SPONSORED ARTICLE: Managing volatility

Sorca Kelly-ScholteLow volatility investment strategies have gained increasing interest in recent years as investors have faced the challenge of managing risk in a highlyvolatile market environment.

For investors looking to reduce the volatility of their returns while maintaining their equity exposure, reshaping their equity portfolios through ‘smart beta’ approaches, such as low volatility strategies, is   one way to pursue this objective.

First, it is important to stress that low volatility strategies have a place,but are not a “silver bullet” and should therefore be part of a broader multi-asset diversification strategy.

Additionally, investors should always maintain a flexible posture, updating their portfolios when smart beta opportunities evolve, or even disappear.

Low volatility equity strategies may offer the prospect of continued exposure to equity returns with lower volatility of returns than the equity market at large. For example, the Russell Defensive Global Equity Index, which consists of lower volatility, higher quality stocks, has a standard deviation of returns for the time period 1996 to 2012 of around 13.5%with an annualised return of 7.4%.This  compares to a standard deviation of 16.6% and an annualised return of 6.0% for its parent index, the Russell Global Developed Equity Index, for the same time period.

The key point is that one does not always need a fixed income allocation to help reduce portfolio volatility. Sometimes, a low volatility equity strategy can help accomplish this goal without diversifying away from equities.

You would expect that lower volatility equities would generate lower returns,but studies have shown that historically this segment of the market has generated similar or better returns to the broad equity  market over time in many circumstances.

This “low-volatility anomaly” has been well documented yet many portfolios continue to be dominated by riskier, highervolatility stocks.

For example, one theory identifies an irrational preference for risk – the general public enjoy entering lotteries and have a tendency to be overconfident - as a potential cause. A second theory points to investors setting market-relative return objectives for their managers rather than absolute return objectives. Low volatility equities have lower absolute volatility, but when volatility is measured relative to the market at large, they appear among the riskier stocks and so are less favoured by managers working to a marketrelative objective.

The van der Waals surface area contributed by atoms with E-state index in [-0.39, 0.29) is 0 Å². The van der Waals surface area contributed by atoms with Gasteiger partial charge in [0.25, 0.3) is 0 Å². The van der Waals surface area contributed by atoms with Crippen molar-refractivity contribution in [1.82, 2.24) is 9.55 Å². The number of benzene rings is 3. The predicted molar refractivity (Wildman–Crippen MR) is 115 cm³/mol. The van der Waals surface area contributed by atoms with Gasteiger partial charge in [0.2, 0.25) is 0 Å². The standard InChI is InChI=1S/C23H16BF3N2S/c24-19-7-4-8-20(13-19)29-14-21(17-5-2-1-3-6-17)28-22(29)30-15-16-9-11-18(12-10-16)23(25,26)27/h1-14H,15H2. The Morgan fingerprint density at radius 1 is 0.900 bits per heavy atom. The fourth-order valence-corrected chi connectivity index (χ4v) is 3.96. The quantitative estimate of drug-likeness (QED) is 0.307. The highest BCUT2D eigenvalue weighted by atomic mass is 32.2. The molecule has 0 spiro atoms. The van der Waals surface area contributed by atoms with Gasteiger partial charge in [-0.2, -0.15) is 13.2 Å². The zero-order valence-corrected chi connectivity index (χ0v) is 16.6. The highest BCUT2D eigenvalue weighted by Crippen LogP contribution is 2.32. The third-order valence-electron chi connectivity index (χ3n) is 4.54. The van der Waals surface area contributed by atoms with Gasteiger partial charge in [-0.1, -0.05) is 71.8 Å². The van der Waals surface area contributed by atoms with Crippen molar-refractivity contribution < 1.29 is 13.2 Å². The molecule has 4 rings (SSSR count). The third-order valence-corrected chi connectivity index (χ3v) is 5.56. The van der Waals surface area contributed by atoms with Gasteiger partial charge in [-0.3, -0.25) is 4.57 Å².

Despite the fact that this anomaly has now been widely identified, a lot of money continues to flow into the low volatility sector,bidding prices up. We estimate that assets under management in dedicated low volatility products have doubled globally over the last two years, to around $100 billion* from May 2011. (*estimate)

This growing awareness of low volatility strategies and growing assets into this sector may ultimately arbitrage away much of the low volatility opportunity. Yet it doesn’t take away from the original potential value of gaining exposure to those stocks at the more stable end of the market:well-managed companies with low exposure to debt, consistent earnings, and lower volatility. Most investors looking for ways to generate an equity-like return with lower volatility will find these characteristics desirable as a part of their long-term strategic allocation.

While low volatility equity does offer some dampening of risk in the equity portfolio, it is still equity. There is a strong correlation of low volatility equity to the broad equity market. For more meaningful risk reduction through diversification,multiasset investors should also look beyond equities to wider opportunities across credit, real assets and skill-based strategies.

Sorca Kelly-Scholte, managing director at Russell Investments Ltd.

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